“We are children of the Mothers and Grandmothers of Plaza de Mayo. And this is why we insist on permanently supporting the strengthening of the international system for the protection of human rights and the prosecution and conviction of those who violate them.”
These are the words of late President Néstor Kirchner from his speech at the 58th Annual Assembly of the United Nations in September 25, 2003. He clearly points out his standing against the Dirty War which resulted in over 30,000 desaparecidos (missing) and their children raised by murderers of their parents.
Former politicians were hesitant to dig into the dark pages of Argentine history yet timing eased Kirchner’s stance. Unlike Alfonsin, military was weakened thus Kirchners did not fear coup during their terms. Spain, Germany, France and Italy had already proceeded trying Argentine officers whom murdered their citizens during the Dirty War. Domestic and international factors were in favor. Kirchners were left wing populist politicians and framed themselves as outsiders of the political establishment representing the ordinary people. They had the support of trade unions and other associations.
Mothers and Grandmothers of Plaza de Mayo supported many policies of the Kirchners such as the reconstruction of military, nationalization of key sectors previously controlled by foreign companies such as postal service and railroads. In many areas Mothers and Grandmothers of Plaza de Mayo and Kirchners backed each other and they became politically associated.
After Argentine Supreme Court declared amnesty laws unconstitutional in 2005, resumed prosecution of Dirty War crimes started. Kirchner also appointed a defense minister with human rights background and dismantled officers of Dirty War as well as civilianizing military. Encouraged by Kirchner, Congress impeached or forced the resignation of six of the nine Supreme Court members and replaced (Levinsky 2013) them. On one hand it can be argued that this move might have had positive affects regarding fight against human rights abuses. Yet, forceful resignation is not a transparent process, it might involve favoritism thus erode independence of judiciary and serve his political agenda. On the other had amount of influence Kirchner has in legislature and judiciary diminishes horizontal accountability and harms checks & balance mechanisms.
Mothers and Grandmothers of Plaza de Mayo are influential grass-roots groups and their mutual interests with Kirchners did not satisfy all segments of society. For some people Dark War is a rough period Argentina has gone through decades ago and they prefer not opening this wound due to this specific reason there were objections to trials of military officers.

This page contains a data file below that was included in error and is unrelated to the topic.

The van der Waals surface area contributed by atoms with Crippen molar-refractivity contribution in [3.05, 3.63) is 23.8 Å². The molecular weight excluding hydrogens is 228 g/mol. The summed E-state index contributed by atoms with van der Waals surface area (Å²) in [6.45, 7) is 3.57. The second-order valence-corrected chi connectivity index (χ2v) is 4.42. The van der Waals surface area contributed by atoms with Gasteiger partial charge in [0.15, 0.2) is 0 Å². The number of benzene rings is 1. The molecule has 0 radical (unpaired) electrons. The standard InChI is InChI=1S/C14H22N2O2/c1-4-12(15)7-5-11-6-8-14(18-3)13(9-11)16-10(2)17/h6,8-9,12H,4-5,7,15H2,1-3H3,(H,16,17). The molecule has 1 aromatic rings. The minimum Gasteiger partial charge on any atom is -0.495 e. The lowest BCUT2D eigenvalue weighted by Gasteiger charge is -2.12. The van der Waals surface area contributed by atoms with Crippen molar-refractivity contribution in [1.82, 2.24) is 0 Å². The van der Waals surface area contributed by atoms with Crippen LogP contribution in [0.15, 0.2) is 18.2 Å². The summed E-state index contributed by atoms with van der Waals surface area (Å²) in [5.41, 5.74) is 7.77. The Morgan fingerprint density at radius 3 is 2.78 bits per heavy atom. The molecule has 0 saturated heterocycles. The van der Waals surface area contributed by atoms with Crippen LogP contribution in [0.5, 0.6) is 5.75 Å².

Grandmothers of Plaza de Mayo have been willing to find children of the desaparecidos whom supposedly were adopted and raised by pro-military families. Yet the method adopted is controversial. With the support of Grandmothers of Plaza de Mayo and Kirchner administration a law that permits compulsory DNA testing to reunite missing family members was passed in Senate. A survey conducted by the conservative newspaper, La Nación, in November 2009 showed that 77% of its readers opposed the law (Richards, 2009). It has been seen as a violation of one’s identity and their right to choose.
Especially the DNA law which resulted in controversies and the determined support of Mothers and Grandmothers of Plaza de Mayo to the cause resulted in shifting public impression. Mothers and Grandmothers of Plaza de Mayo becoming politically associated to a specific political program resulted in losing its credibility and people appreciating its humanitarian side as a secondary response.
When political gain prevails over fundamental purpose of associations, it is risky to restore influence and respect in the event of a power transfer. In polarized settings where there are partisan ties to political affinities it becomes very hard for people along different edges of the spectrum to unite for a humanitarian cause. This is applicable to Mothers and Grandmothers of Plaza de Mayo as well in, a highly polarized Argentina in the lines of Peronism. Argentina became so polarized that during political power transfer between Kirchner and Macri they refused to encounter in person.
Former President, now vice-president Cristina Fernandez de Kirchner still visits Mothers and Grandmothers of Plaza de Mayo and has good relations. In 30 April 2020, Fernandez de Kirchner celebrated 43rd anniversary of the movement via Twitter. Former President Macri on the other hand has repeatedly refused to congratulate them when a lost child was found, he even refused to meet with them.
Aytaç, S., & Őniş, Z. (2014). Varieties of Populism in a Changing Global Context: The Divergent Paths of Erdoğan and Kirchnerismo. Comparative Politics, 47(1), 41-59. Retrieved April 18, 2020, from www.jstor.org/stable/43664342
Boyd, G. A. (2014). THE EVOLUTION OF A SOCIAL MOVEMENT: A STUDY OF THE MADRES … Retrieved from http://thesis.honors.olemiss.edu/106/2/Thesisfinalgamb.pdf
Goñi, U. (2017, April 28). 40 years later, the mothers of Argentina’s ‘disappeared’ refuse to be silent. Retrieved from https://www.theguardian.com/world/2017/apr/28/mothers-plaza-de-mayo-argentina-anniversary
Levitsky, S., & Murillo, M.V. (2008). Argentina: From Kirchner to Kirchner. Journal of Democracy19(2), 16-30. doi:10.1353/jod.2008.0030
Richards, Joel. New DNA Law in Argentina Will Help Find the Missing Grandchildren, 11/12/09. North American Congress on Latin America.